New Horizons Writers’ Group

One In, One Out

Bob Hirt

Drugs in our society are here to stay and the world knows it. I am referring to illegal drugs – drugs that stimulate, hypnotize, sedate, cause euphoria, eliminate pain, and generally cause an unreal existence on a daily basis. Sadly, there are people all over our society who are so addicted that some, or all of their normal reasoning capacity seems to have been destroyed. One such individual was determined to get a fix on a drug that we in the veterinary profession utilize rather extensively. This drug shall not be named herein for obvious reasons because it sets up a reasonable probability that someone reading this may get ideas.

My telephone suddenly awakened me at 2:00 a.m. on a weekday several years ago. It was the local police department calling from my animal hospital parking lot. They wanted me to know of a burglary there and to also come in and possibly identify a suspect. Someone had set off the security alarm and one of our friends, a client who lived directly across the street, upon hearing the alarm wisely called the police department. The police arrived and saw a white car parked diagonally in the middle of our otherwise vacant parking lot. Ironically, there was a full moon out, clearly defining this vehicle. But no one was to be seen anywhere near the car so the police assumed there was a burglary in progress. Calling in other backups they moved in and upon distant observation they saw the mode of entry, a broken double-pane glass front door. They knew immediately that the individual was inside by the inward-facing of the broken glass in the door. Choosing to not make further needless and risky advances, they waited outside and within 10 to 12 minutes the person appeared, staggering and seemingly intoxicated. He had found no drugs as they were safe under double lock and key. Unfortunately he did find a number of small syringes that he carried carefully in both hands. He was arrested and faced prosecution for burglary and larceny. He was well known in the immediate neighborhood as a drug junkie with several previous arrest records. I counted my blessings in that no vandalism was done and the valuable instruments on the premises were still there and left undamaged.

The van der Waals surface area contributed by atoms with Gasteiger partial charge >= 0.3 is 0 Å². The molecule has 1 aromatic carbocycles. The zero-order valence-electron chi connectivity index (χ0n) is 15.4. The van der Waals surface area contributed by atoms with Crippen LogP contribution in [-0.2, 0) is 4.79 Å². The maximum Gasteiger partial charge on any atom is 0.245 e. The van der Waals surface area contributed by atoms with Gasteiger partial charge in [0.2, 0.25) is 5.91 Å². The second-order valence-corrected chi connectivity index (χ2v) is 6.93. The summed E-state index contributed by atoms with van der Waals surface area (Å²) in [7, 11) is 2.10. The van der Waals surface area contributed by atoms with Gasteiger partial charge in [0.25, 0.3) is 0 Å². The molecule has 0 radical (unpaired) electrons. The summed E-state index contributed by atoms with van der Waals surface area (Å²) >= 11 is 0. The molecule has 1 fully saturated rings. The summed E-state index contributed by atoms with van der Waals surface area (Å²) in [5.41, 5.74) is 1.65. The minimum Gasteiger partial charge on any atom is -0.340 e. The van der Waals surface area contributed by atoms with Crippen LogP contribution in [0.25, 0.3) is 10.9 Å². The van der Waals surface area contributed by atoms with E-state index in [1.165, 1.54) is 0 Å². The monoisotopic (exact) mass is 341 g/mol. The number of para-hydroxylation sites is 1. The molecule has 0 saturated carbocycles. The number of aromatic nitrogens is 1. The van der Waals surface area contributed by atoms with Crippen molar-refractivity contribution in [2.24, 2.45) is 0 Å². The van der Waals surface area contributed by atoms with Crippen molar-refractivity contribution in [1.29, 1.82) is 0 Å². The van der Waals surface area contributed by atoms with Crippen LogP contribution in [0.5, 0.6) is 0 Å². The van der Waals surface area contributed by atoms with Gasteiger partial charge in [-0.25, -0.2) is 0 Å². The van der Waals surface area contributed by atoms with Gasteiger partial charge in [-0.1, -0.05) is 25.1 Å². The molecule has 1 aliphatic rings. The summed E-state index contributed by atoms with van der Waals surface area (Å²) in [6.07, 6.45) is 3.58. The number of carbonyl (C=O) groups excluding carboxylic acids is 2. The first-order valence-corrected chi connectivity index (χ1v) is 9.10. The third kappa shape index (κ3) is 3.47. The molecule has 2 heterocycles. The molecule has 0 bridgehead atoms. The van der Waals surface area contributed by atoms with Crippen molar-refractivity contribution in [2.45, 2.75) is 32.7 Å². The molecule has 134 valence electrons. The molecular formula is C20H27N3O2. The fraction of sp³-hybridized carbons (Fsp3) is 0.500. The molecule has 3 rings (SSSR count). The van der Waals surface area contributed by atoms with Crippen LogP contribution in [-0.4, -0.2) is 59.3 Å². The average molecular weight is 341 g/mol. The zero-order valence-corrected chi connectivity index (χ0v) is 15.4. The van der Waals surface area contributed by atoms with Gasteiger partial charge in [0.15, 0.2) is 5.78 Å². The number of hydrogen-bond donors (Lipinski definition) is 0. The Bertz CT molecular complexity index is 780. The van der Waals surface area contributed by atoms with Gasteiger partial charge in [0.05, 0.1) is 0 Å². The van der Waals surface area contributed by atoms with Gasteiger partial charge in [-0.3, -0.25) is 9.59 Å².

Actually, it was prior to this that there was the case of Brutus, who might well have been named Houdini for the incredible stunt he pulled off. He was so comically bazaar-looking in his appearance that one might easily laugh upon first seeing him. His right ear hung down while his left ear was erect. And his right lower lip was drooping so that one could see his lower teeth, but on the right side only. He had been injured in the face several years ago and the resultant damage left poor Brutus’ face partially paralyzed. He was brought in for a gash on his right rear leg. After admitting him that afternoon I felt it prudent to keep him overnight after surgery to make certain that his stitches remained intact (he had that untrustworthy look about him)!

What happened from there on still remains a partial mystery. Brutus felt he needed to go home; he wanted desperately to be home; he had no desire to stay at my animal hospital any longer than absolutely necessary. Like Houdini, Brutus did a disappearing act. A quick inspection first thing in the morning verified that he was NOT in the animal hospital – anywhere! Alarmed and chagrined, both at the same time, we immediately called the owner and explained the situation. “Oh,” said the owner, “Brutus is sitting on the front porch. I paid no attention to his being there until just this very minute when I realized he wasn’t supposed to be there. He was supposed to be with you guys!” How very, very embarrassing to us. It may well have ended quite differently. We spent the better part of that day going through all the sequences that this determined dog went through to escape. First he had to climb over a six-foot chain link fence and gate and drop to the other side. Then he needed to push open a heavy, solid-core wooden door to get into the main part of the hospital. Next he had to wander toward the front, in the dark, of course, where he encountered one more solid-core wooden door. The first one pushed outward and he managed that with ease. And finally he had to turn the door knob of the steel door leading to the outside. This must have taken many, many tries until, alas, he succeeded.

It was then, three months after moving into the new building that Brutus so aptly convinced me that we needed a burglar alarm, – to keep burglars out but also to keep big, clever dogs in! Thank you, Brutus!